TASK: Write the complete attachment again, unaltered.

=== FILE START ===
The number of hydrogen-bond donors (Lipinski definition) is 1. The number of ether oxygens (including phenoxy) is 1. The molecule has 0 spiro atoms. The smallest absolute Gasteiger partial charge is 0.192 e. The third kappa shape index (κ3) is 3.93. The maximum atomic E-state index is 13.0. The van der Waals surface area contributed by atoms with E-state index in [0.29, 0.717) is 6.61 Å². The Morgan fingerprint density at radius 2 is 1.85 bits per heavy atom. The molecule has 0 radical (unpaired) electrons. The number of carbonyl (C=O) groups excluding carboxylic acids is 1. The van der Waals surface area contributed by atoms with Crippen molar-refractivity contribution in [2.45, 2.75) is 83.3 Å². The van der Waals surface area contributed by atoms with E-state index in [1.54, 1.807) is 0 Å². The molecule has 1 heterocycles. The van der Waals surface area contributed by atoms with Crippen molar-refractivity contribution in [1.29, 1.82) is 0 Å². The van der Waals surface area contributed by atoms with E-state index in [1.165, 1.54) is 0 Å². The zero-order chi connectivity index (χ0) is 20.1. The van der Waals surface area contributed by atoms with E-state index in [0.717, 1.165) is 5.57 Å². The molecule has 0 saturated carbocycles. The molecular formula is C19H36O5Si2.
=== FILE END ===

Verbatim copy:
The number of hydrogen-bond donors (Lipinski definition) is 1. The number of ether oxygens (including phenoxy) is 1. The molecule has 0 spiro atoms. The smallest absolute Gasteiger partial charge is 0.192 e. The third kappa shape index (κ3) is 3.93. The maximum atomic E-state index is 13.0. The van der Waals surface area contributed by atoms with E-state index in [0.29, 0.717) is 6.61 Å². The Morgan fingerprint density at radius 2 is 1.85 bits per heavy atom. The molecule has 0 radical (unpaired) electrons. The number of carbonyl (C=O) groups excluding carboxylic acids is 1. The van der Waals surface area contributed by atoms with Crippen molar-refractivity contribution in [2.45, 2.75) is 83.3 Å². The van der Waals surface area contributed by atoms with E-state index in [1.54, 1.807) is 0 Å². The molecule has 1 heterocycles. The van der Waals surface area contributed by atoms with Crippen molar-refractivity contribution in [1.29, 1.82) is 0 Å². The van der Waals surface area contributed by atoms with E-state index in [1.165, 1.54) is 0 Å². The zero-order chi connectivity index (χ0) is 20.1. The van der Waals surface area contributed by atoms with E-state index in [0.717, 1.165) is 5.57 Å². The molecule has 0 saturated carbocycles. The molecular formula is C19H36O5Si2.